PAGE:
Having a consistent message to the Social Security Administration as to why you cannot work is one of the key components to winning your disability case.
Here is how to be consistent with your allegation(s) that you are too disabled to work:
1. Make sure your medical records accurately reflect the amount of limitations or pain you state you have.
Here is a good example:
If you say you have severe back pain and your doctor only lists mild degenerative changes, then you will be deemed to have an inconsistent allegation with your medical evidence.
Either find a doctor that agrees and is willing to document your medical condition which shows you have severe pain or be willing to not over-exaggerate your pain level. Nothing looks worse than a client and myself being in a hearing and the judge asking, "On a scale of 1 to 10, what is an average pain level for you?" And, the client stating, "10." Honestly, if that were the case you'd be in the hospital with a Morphine drip.
There is no doubt you are in pain, but just curb it to an acceptable level and it will show your medical records are in line with your allegations.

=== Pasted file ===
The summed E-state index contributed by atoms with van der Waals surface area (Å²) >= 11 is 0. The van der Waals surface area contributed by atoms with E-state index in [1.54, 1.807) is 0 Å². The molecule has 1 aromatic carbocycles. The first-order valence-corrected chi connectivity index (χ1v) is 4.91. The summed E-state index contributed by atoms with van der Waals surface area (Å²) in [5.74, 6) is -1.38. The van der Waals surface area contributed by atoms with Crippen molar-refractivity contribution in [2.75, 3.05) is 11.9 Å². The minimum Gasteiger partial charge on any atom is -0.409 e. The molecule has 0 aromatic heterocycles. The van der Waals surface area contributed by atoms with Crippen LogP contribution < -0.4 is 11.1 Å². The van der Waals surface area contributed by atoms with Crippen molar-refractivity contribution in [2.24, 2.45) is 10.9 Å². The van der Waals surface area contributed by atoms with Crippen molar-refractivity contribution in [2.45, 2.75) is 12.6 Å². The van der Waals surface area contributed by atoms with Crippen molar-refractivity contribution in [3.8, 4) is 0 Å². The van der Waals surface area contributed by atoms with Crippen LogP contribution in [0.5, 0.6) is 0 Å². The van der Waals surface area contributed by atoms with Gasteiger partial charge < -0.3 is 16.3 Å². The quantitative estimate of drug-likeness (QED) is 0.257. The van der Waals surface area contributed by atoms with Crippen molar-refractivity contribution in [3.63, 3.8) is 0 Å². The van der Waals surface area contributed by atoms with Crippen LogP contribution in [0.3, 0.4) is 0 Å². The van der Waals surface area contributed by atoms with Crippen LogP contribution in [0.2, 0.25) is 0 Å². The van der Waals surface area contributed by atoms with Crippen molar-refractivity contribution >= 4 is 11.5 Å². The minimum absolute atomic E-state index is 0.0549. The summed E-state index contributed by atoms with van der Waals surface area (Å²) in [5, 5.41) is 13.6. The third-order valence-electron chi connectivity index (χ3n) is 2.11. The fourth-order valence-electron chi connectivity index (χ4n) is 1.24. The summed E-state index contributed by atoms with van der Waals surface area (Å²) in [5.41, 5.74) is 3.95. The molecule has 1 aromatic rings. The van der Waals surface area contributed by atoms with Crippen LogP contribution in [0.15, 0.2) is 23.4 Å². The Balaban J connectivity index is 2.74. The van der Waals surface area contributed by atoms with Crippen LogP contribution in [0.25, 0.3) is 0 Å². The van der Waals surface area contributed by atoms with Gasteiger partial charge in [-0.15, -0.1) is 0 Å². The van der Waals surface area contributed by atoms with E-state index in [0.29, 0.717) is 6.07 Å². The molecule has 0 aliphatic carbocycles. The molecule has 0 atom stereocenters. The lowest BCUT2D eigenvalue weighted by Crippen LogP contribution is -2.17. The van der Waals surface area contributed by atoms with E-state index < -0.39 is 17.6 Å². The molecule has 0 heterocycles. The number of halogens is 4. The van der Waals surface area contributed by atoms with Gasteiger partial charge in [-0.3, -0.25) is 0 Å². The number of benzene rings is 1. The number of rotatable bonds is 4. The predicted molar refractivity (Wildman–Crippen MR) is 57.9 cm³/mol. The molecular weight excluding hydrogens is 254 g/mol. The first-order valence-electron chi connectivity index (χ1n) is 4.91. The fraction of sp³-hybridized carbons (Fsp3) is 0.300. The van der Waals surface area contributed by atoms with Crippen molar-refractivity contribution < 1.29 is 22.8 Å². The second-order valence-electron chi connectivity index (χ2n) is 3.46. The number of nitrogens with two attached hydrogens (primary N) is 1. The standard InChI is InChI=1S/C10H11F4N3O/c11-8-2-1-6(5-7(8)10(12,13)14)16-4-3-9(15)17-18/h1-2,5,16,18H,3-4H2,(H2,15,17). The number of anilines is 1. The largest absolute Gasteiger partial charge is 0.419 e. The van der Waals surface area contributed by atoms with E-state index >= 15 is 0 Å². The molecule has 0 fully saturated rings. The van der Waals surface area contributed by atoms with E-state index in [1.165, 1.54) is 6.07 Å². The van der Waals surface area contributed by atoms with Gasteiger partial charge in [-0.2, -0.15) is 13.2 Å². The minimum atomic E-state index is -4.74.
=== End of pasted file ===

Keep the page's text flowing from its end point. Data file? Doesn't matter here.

2. Make sure your daily activities reflect your allegations as well.
Here's another example:
A client alleging that she is in so much pain that she lies in bed ALL day.
No, you do not. You have to get out of bed and go to the bathroom. Everyone has to eat. Also, don't state as such, and then also state you go to the grocery store, church, etc. You must be consistent with your activities of daily living as well as your medical records.
3. One more:
If you are alleging a mental impairment, for god's sake don't tell your doctor that you're going on vacation, or doing great! And, then allege you are too impaired to work.
It's hard enough to win for a mental impairment. Don't add to it by stating dumb things in your medical records and then having your doctor write it down.
Consistency...consistency...consistency. Slowly but surely it can get the job done.
We help claimants throughout Texas and California fighting for their Social Security disability benefits. If you need to talk, feel free to call us at: (888) 780-9125.